Mental health problems, together with other illnesses need to be addressed by having organized a therapeutic plan that covers both the healthcare provider and the patient. This should encompass a multidisciplinary team, and ensure trust and confidence developed ("Therapeutic Relationship - an overview | ScienceDirect Topics", 2018). In general, mental health conditions are managed by a collaborative approach between doctor, nurse-patient and caregiver and some of these will be exploited using Janine’s case.
1. It is important to develop a therapeutic relationship between a health care provider and the patient. This type of patient health care provider relationship forms an integral part in managing the patient and creating a huge difference in patient experience and outcome of therapy ("Therapeutic Relationship - an overview | ScienceDirect Topics", 2018). Therapeutic relationship is marked by having trust in each other, building a rapport and providing an environment for helping patients to change (Keller & White, 2015). Without this relationship, it is evident that information conveyed to the patient may be overlooked.
In the modern world of health care provision, patients have rights and responsibilities that should be looked into. Despite the fact that they fully depend on the health care providers, patients should be able to ensure that their rights are not breached ("Patient Rights and Responsibilities", 2018). This is important especially in mentally challenged patients like Janine. According to Patients’ Rights & Responsibilities, (2018), patients have a right to make their own choices. These include a choice for their private life, which in this case was breached by Janine’s manager who would walk in his private room anytime.
A good therapeutic relationship is necessary to enable maximization of communication skills between nurses and patients, understand both the behaviors of the nurse and patient and to enhance patient growth (Shankar & Collyer, 2015). Before developing a therapeutic relationship, its goals should be understood. Some of the objectives include helping patients solve their problems and enhance daily living, assist clients in looking into self-defeating behaviors and finding alternatives, enhancing communication and promoting independence and ability to take care of ones’ self (Shankar & Collyer, 2015). Therapeutic relationship development involves processes like trust, respect, empathy, genuineness and reflective listening.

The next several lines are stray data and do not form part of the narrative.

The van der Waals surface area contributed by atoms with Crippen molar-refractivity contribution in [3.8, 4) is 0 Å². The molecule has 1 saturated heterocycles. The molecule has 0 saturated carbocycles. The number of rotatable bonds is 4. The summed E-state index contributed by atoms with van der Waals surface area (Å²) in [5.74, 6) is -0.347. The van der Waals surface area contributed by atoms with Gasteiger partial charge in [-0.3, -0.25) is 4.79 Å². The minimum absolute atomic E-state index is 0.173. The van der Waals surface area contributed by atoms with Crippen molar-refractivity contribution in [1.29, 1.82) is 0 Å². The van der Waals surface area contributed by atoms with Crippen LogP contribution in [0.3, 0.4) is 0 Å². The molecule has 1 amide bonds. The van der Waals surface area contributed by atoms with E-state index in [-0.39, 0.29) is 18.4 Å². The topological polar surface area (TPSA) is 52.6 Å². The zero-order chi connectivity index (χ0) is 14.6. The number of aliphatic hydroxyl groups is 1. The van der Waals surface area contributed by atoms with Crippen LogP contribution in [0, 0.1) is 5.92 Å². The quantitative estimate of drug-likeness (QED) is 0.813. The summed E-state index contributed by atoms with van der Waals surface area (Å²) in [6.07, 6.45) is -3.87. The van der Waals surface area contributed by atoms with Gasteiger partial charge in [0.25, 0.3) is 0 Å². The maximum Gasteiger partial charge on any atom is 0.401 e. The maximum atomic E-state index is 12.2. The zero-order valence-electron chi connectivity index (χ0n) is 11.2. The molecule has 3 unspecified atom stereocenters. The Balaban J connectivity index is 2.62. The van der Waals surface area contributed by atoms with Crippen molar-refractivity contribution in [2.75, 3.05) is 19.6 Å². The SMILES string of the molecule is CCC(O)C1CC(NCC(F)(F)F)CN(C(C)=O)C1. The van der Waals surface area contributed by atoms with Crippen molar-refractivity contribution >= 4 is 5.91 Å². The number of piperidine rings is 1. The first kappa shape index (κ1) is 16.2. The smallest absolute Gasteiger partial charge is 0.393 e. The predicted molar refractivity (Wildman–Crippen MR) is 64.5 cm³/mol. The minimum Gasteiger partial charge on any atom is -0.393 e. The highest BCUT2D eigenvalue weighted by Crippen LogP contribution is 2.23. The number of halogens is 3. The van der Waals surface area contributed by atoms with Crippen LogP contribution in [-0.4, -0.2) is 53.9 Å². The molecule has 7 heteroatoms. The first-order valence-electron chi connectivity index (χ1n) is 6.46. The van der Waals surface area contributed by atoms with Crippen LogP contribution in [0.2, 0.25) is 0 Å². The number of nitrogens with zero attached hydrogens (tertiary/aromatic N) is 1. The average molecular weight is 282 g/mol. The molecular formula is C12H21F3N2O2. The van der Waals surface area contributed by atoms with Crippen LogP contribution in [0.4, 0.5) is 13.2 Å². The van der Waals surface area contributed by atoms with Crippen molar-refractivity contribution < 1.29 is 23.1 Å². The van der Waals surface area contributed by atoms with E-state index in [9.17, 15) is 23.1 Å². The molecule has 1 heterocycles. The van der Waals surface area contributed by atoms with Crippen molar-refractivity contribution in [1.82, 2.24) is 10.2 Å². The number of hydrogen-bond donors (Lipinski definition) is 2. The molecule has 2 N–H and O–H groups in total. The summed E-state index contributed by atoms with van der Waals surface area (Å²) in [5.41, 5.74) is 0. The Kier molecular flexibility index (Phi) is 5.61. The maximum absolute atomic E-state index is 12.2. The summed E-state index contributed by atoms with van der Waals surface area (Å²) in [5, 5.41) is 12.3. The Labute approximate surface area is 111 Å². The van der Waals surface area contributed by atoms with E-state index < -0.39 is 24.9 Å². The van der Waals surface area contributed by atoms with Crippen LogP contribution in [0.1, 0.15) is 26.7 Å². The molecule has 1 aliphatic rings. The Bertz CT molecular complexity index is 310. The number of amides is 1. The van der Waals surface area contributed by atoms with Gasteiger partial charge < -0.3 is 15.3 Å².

Trust and confidence at personal level makes interpersonal relationship easier, (Graham, Shahani, Grimes, Hartman, & Giordano, 2015). By greeting and introducing ones’ self to the patient, trust and confidence starts to build. Janine’s manager should at least greet her every morning when he comes to check on her (Janine). Trust in its entirety brings respect between the health care provider and the patient. With a high level of trust between Janine’s nurse and manager, the picture of disrespect to Janine would have not manifested.
Reflective listening and building up of rapport forms the building block of genuine interest, which is also a way of developing therapeutic relationship (Keller & White, 2015). An instance of reflective thinking is when one repeats what the patient has said to them. This makes the clinician the patient’s mirror, making them know that the clinician is trying to understand them. In overall, it fosters the patient clinician relationship, and shows genuine interest in their care.
Empathy is another tenet of therapeutic relationship. It involves accepting the patient’s story after identifying and communicating an understanding about it. It makes the patient feel understood and feel safe, (Keller & White, 2015). Empathy enhances compliance in those diagnosed with schizophrenia like Janine, ("The role of empathy in quality therapeutic engagement for increasing motivation for change in schizophrenia", 2018).
2. A nursing outline should be developed to care for patients and this should address the following aspects; mental, physical, spiritual, emotional, social and cultural requirements. This is according to Townsend & Morgan, (2017). Janine’s mental health can be addressed by adopting medical, social and psychosocial approach to treatment. Janine has had a chronic mental disorder and also experiences delusions, hallucinations and suicidal thoughts. Her condition qualifies for medical treatment like the use of antipsychotics like haloperidol and newer generation agents like olanzapine.